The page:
Bad idea?

I recently had a conversation with a retired police officer about teaching girls self-defense. He – yes, it was a male - approached me at a book signing for Taking Flight For Girls Going Places, and prefaced his comment with a “please don’t take this the wrong way.” Yeah, so anyway, this man wanted to let me know that he thought teaching girls self-defense was a bad idea.

“How do you figure?” I asked, masking my annoyance with a much-practiced head tilt and smile, my eyes open wide. Okay, well the eyes may have given it away, but whatever.

He responded with an authority which made my head spin (okay, eyes roll): “It is actually unlikely that a girl would be able to protect herself, given her physical standing.” He went on to proclaim that teaching girls and young women self-defensive skills actually gives them an unrealistic sense of confidence in their ability to defend themselves in the face of danger, an outcome he believed “unlikely.” Furthermore, he said girls and young women who are trained to protect themselves actually put themselves in more danger because when they believe they can protect themselves, they take more risks.

Wait, what?

What are we supposed to do, nothing? Hope for the best? Lock ourselves in the safety of our parents cocoon for the rest of our lives? Seriously, dude? Have you seen the statistics of female abuse?

Apparently this man was clueless. He has no idea - and why would he? - what it’s like to be a female in today’s world:

· to be forced to anticipate unwanted, unsolicited attention at every corner

· to face danger in ordinary events, like going to class or taking a jog

· the annoyance, at best, of having to think about our safety every minute of the day instead of just going about our business

· that we must learn safety strategies that can help us not only prevent and avoid threats, minimize harm done, and fight back like a champ, but also that we must work to build our confidence so that we can meet any challenge to the best of our ability

But the truth is, as much as any male might realize the dangers females face every day, they cannot begin to truly understand the extent of our concerns. Like our dread about simply walking past a group of construction workers on the sidewalk. Or being on an elevator with a strange man. Or hearing your doorbell ring unexpectedly. Or turning down a date with someone who is less than humble. I could go on, but you catch the drift. There are scenarios females face every single day that most men could never even imagine. Well, unless perhaps they are the perpetrators, that is. Even unintentional…culprits, none-the-less.

So, anyway, I explained to Officer Umbrage that although Taking Flight For Girls Going Places was not all about fighting, it does cover practical self-defensive moves anyone could learn, regardless of gender. Head tilt, without the smile. I explained that the safety book and Girls Going Places programs seek to help females prevent, avoid, and minimize dangers rather than fight, whenever possible. “Anyone, in their right mind would prefer that - even a girl,” I winked. He seemed to agree with that one.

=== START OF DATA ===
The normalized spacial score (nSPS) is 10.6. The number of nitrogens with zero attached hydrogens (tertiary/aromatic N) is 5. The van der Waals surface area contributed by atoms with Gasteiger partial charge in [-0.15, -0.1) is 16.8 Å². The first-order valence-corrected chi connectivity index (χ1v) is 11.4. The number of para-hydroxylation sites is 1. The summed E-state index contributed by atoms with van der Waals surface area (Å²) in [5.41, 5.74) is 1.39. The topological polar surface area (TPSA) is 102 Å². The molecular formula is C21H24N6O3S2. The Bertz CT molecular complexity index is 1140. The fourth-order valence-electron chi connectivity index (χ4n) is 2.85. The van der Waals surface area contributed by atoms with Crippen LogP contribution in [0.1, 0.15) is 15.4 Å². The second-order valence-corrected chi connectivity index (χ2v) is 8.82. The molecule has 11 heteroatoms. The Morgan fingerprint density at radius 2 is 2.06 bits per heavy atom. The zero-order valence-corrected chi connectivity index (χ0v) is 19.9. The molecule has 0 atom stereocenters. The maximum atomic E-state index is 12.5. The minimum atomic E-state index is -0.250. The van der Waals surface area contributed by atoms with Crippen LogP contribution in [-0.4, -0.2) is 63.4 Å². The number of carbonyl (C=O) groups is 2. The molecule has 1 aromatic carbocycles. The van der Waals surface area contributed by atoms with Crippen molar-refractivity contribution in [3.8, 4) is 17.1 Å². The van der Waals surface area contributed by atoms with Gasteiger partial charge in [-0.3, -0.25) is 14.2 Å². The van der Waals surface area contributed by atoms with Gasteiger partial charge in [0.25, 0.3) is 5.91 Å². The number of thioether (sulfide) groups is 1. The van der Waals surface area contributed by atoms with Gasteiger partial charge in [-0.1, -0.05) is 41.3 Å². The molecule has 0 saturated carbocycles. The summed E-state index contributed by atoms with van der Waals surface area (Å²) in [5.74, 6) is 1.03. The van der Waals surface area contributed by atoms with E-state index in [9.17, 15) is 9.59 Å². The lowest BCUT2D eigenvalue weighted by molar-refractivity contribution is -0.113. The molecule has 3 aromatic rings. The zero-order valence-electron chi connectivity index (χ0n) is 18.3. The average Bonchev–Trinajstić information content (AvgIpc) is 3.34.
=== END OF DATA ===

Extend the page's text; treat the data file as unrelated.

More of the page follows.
I probably should have left it at that but I couldn’t resist the urge to emphasize that females are not powerless in the face of danger. And that, in many situations, they are no more powerless than a male. Yeah, some dangers offer equal opportunity alarm.

So, after a little more agreeing to disagree, he went on his way. And happily, I continued to greet parents and grandparents who were relieved and grateful that there is a tool which could help keep their girls safe. As much as Sergeant Keep-Em-Powerless threw me off, I was lifted by the encouragement and enthusiasm of the people who would rather empower others than keep them defenseless and vulnerable.

Believing that girls and young women should not learn to prevent, avoid, and defend against threats is just plain ridiculous. Females do and should learn self-protection and defense just as they do and should learn how to do their own banking. It’s their life - they need to take responsibility for it and do whatever necessary to value, nurture, and protect it.

The more we know about the dangers we may face, the more prepared we can be. But having an awareness of something does not translate into solution. You must take it further. You need to know the various solutions necessary to handle the possible threats. For without solution, you will be stuck in fear. And who can reach their full potential when they are consumed in fear?

The #MeToo movement was a great consciousness-building event, but will it change anything? Yes, it has helped people to feel they are not alone, and that is important. But unless the awareness is accompanied with changes across the board, the #MeToo club will only continue, with new members proclaiming their victimhood. And, amongst the many policy and sociological changes we must implement, we must promote equality and empowerment in every way and educate females with the safety principles and self-defense knowledge they will need to cope with the dangers around them.

So it behooves you to learn as much about your safety as possible. Be your own private security. Go over it again and again like a mantra. Plan your defenses. Practice. Teach your friends. Pass this knowledge on to others! Spread the word! Do whatever you can to be safe in this world. No matter what others say, empower yourself with whatever is going to push you forward, whether it’s about your finances or your safety. It matters.




Kathy Greene Lahey, LMSW, AC, is the author of Taking Flight For Girls Going Places, a preventive tool to help independence-bound girls stay safe, confident, and empowered. Check out the safety blog for girls and one “for the moms” on

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